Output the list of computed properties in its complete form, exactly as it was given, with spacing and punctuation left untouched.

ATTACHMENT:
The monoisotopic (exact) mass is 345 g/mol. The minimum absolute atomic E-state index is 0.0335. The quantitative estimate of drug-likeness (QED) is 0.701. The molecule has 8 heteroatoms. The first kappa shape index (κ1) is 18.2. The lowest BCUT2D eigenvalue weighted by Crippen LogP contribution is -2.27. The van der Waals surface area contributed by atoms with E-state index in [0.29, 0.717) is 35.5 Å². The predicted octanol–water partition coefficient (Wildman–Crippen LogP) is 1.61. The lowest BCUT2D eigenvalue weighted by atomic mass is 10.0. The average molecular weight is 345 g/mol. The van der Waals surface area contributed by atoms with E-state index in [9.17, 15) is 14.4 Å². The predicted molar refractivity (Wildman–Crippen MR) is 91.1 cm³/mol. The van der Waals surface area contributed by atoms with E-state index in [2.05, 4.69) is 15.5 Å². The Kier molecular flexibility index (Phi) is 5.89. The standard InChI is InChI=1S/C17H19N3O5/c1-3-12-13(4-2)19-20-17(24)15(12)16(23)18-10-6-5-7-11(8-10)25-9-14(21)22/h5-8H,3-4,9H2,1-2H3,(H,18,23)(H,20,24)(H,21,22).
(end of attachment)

The monoisotopic (exact) mass is 345 g/mol. The minimum absolute atomic E-state index is 0.0335. The quantitative estimate of drug-likeness (QED) is 0.701. The molecule has 8 heteroatoms. The first kappa shape index (κ1) is 18.2. The lowest BCUT2D eigenvalue weighted by Crippen LogP contribution is -2.27. The van der Waals surface area contributed by atoms with E-state index in [0.29, 0.717) is 35.5 Å². The predicted octanol–water partition coefficient (Wildman–Crippen LogP) is 1.61. The lowest BCUT2D eigenvalue weighted by atomic mass is 10.0. The average molecular weight is 345 g/mol. The van der Waals surface area contributed by atoms with E-state index in [9.17, 15) is 14.4 Å². The predicted molar refractivity (Wildman–Crippen MR) is 91.1 cm³/mol. The van der Waals surface area contributed by atoms with E-state index in [2.05, 4.69) is 15.5 Å². The Kier molecular flexibility index (Phi) is 5.89. The standard InChI is InChI=1S/C17H19N3O5/c1-3-12-13(4-2)19-20-17(24)15(12)16(23)18-10-6-5-7-11(8-10)25-9-14(21)22/h5-8H,3-4,9H2,1-2H3,(H,18,23)(H,20,24)(H,21,22).